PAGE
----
Reading through the true story examples, I thought you might hesitate reading it because they come from the early 20th century. Yes, this book was actually first published just as the baby boomers were being born. I am sure you prefer to read a contemporary book with present day examples. But surely as I delved into the book, it did not matter. It was still 21st century-relevant. In fact, it was interesting to hear about these stories from almost a hundred years past.
It made me realize that after all, even if I am not a chronic worrier, I can still learn valuable lessons from this kind of topic. It struck me that it was my obsessive-compulsive “what did I just do a second ago” thought that I needed to address.
The most significant items that I got from this book are:
1. Whatever it is that worries you, put them in black and white, write them down. This gives you a clear and concrete picture of what it is all about. Sometimes, a lot of other things surrounding what you really worry about also add to the picture and cloud your thoughts. After you write them down, get the facts and how you are going to solve them with your options.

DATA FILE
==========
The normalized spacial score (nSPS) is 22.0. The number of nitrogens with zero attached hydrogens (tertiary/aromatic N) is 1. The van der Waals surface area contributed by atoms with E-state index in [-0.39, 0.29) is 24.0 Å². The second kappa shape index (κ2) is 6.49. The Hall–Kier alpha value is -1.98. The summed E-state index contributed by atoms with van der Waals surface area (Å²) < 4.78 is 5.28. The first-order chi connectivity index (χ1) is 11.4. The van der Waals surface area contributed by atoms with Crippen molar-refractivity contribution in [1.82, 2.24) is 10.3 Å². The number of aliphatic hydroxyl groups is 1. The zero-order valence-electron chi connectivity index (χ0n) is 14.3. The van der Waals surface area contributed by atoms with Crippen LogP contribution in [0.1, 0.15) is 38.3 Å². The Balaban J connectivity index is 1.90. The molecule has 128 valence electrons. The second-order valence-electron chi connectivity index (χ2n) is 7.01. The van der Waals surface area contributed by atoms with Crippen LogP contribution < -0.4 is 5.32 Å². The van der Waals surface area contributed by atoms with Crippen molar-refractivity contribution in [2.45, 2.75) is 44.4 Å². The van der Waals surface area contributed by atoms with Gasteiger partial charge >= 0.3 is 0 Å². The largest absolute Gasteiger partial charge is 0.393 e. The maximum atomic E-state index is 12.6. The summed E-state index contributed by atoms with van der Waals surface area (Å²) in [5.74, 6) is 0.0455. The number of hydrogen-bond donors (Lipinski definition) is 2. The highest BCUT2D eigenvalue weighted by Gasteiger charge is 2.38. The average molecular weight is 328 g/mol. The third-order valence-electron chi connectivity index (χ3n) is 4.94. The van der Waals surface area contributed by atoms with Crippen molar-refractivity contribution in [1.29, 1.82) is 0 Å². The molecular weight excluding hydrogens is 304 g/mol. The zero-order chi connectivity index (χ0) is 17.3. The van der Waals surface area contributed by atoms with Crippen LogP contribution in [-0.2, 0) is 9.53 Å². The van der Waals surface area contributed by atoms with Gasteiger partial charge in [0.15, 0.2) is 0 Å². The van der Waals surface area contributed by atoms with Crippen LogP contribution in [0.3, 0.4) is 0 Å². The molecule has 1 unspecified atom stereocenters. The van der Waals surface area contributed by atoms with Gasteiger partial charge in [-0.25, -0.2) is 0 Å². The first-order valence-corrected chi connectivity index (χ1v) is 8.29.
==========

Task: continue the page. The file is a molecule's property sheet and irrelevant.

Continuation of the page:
2. Ask yourself: “What are the chances, according to the law of averages, that this event I am worrying about will ever occur?” It depends on what you worry about. If you keep on worrying what is going to happen when you leave your child to a nanny, you will come up with a hundred on the list. But what you see on TV, movies or the news is not one that happens in 1 out of 2 kids. It’s a case that stands out because it’s different. I’m not saying that you do not worry that these will ever happen. But as long as you have taken the necessary precaution, you can only do so much. If you worry about something that has a 50/50 chances, go to no. 1.